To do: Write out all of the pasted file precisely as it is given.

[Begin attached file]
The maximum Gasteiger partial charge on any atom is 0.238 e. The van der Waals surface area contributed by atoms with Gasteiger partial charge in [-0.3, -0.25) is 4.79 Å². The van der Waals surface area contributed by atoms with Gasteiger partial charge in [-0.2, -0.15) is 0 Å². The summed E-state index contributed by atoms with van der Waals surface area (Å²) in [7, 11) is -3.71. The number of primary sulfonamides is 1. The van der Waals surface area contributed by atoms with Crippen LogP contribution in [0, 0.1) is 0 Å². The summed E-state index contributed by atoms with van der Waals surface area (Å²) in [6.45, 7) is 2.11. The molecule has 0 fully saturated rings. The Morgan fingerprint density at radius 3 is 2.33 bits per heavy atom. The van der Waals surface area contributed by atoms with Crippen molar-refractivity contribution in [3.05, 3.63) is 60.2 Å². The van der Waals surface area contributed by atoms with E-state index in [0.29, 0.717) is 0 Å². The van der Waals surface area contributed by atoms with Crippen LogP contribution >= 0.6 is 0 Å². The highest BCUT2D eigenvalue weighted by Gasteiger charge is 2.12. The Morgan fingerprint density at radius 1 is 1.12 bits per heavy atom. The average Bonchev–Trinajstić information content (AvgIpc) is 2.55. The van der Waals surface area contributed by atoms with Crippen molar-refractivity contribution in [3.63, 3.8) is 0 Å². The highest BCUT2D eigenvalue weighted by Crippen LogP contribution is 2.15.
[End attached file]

The maximum Gasteiger partial charge on any atom is 0.238 e. The van der Waals surface area contributed by atoms with Gasteiger partial charge in [-0.3, -0.25) is 4.79 Å². The van der Waals surface area contributed by atoms with Gasteiger partial charge in [-0.2, -0.15) is 0 Å². The summed E-state index contributed by atoms with van der Waals surface area (Å²) in [7, 11) is -3.71. The number of primary sulfonamides is 1. The van der Waals surface area contributed by atoms with Crippen LogP contribution in [0, 0.1) is 0 Å². The summed E-state index contributed by atoms with van der Waals surface area (Å²) in [6.45, 7) is 2.11. The molecule has 0 fully saturated rings. The Morgan fingerprint density at radius 3 is 2.33 bits per heavy atom. The van der Waals surface area contributed by atoms with Crippen molar-refractivity contribution in [3.05, 3.63) is 60.2 Å². The van der Waals surface area contributed by atoms with E-state index in [0.29, 0.717) is 0 Å². The van der Waals surface area contributed by atoms with Crippen LogP contribution >= 0.6 is 0 Å². The highest BCUT2D eigenvalue weighted by Gasteiger charge is 2.12. The Morgan fingerprint density at radius 1 is 1.12 bits per heavy atom. The average Bonchev–Trinajstić information content (AvgIpc) is 2.55. The van der Waals surface area contributed by atoms with Crippen molar-refractivity contribution in [3.63, 3.8) is 0 Å². The highest BCUT2D eigenvalue weighted by Crippen LogP contribution is 2.15.